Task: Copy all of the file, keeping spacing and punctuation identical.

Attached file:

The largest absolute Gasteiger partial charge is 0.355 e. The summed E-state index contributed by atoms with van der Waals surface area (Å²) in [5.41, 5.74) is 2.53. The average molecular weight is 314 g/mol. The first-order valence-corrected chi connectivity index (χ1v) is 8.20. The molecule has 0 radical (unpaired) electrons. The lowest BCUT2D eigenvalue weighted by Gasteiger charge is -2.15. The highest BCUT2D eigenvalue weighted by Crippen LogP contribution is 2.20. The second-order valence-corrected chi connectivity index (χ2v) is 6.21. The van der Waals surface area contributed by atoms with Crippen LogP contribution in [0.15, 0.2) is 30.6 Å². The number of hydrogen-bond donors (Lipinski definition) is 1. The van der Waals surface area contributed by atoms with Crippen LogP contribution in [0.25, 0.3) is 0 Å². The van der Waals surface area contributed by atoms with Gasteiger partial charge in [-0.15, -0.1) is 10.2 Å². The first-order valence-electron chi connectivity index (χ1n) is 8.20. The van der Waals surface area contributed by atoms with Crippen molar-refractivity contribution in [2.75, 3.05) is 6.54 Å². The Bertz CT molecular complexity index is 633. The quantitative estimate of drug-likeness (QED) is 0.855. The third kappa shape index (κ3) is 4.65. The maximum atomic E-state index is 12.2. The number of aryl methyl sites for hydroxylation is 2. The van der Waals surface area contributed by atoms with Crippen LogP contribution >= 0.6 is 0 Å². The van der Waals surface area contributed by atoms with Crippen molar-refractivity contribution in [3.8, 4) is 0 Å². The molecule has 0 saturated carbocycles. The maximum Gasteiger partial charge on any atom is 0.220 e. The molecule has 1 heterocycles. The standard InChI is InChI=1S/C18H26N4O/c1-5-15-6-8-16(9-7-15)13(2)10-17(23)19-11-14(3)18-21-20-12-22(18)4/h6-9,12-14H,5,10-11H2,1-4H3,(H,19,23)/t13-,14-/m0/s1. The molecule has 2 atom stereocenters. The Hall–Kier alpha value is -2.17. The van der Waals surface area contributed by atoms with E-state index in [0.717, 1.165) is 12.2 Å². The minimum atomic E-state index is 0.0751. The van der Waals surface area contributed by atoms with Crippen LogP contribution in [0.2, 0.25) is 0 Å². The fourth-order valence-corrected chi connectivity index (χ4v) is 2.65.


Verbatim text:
The largest absolute Gasteiger partial charge is 0.355 e. The summed E-state index contributed by atoms with van der Waals surface area (Å²) in [5.41, 5.74) is 2.53. The average molecular weight is 314 g/mol. The first-order valence-corrected chi connectivity index (χ1v) is 8.20. The molecule has 0 radical (unpaired) electrons. The lowest BCUT2D eigenvalue weighted by Gasteiger charge is -2.15. The highest BCUT2D eigenvalue weighted by Crippen LogP contribution is 2.20. The second-order valence-corrected chi connectivity index (χ2v) is 6.21. The van der Waals surface area contributed by atoms with Crippen LogP contribution in [0.15, 0.2) is 30.6 Å². The number of hydrogen-bond donors (Lipinski definition) is 1. The van der Waals surface area contributed by atoms with Crippen LogP contribution in [0.25, 0.3) is 0 Å². The van der Waals surface area contributed by atoms with Gasteiger partial charge in [-0.15, -0.1) is 10.2 Å². The first-order valence-electron chi connectivity index (χ1n) is 8.20. The van der Waals surface area contributed by atoms with Crippen molar-refractivity contribution in [2.75, 3.05) is 6.54 Å². The Bertz CT molecular complexity index is 633. The quantitative estimate of drug-likeness (QED) is 0.855. The third kappa shape index (κ3) is 4.65. The maximum atomic E-state index is 12.2. The number of aryl methyl sites for hydroxylation is 2. The van der Waals surface area contributed by atoms with Crippen LogP contribution >= 0.6 is 0 Å². The van der Waals surface area contributed by atoms with Crippen molar-refractivity contribution in [3.8, 4) is 0 Å². The molecule has 0 saturated carbocycles. The maximum Gasteiger partial charge on any atom is 0.220 e. The molecule has 1 heterocycles. The standard InChI is InChI=1S/C18H26N4O/c1-5-15-6-8-16(9-7-15)13(2)10-17(23)19-11-14(3)18-21-20-12-22(18)4/h6-9,12-14H,5,10-11H2,1-4H3,(H,19,23)/t13-,14-/m0/s1. The molecule has 2 atom stereocenters. The Hall–Kier alpha value is -2.17. The van der Waals surface area contributed by atoms with E-state index in [0.717, 1.165) is 12.2 Å². The minimum atomic E-state index is 0.0751. The van der Waals surface area contributed by atoms with Crippen LogP contribution in [0.2, 0.25) is 0 Å². The fourth-order valence-corrected chi connectivity index (χ4v) is 2.65.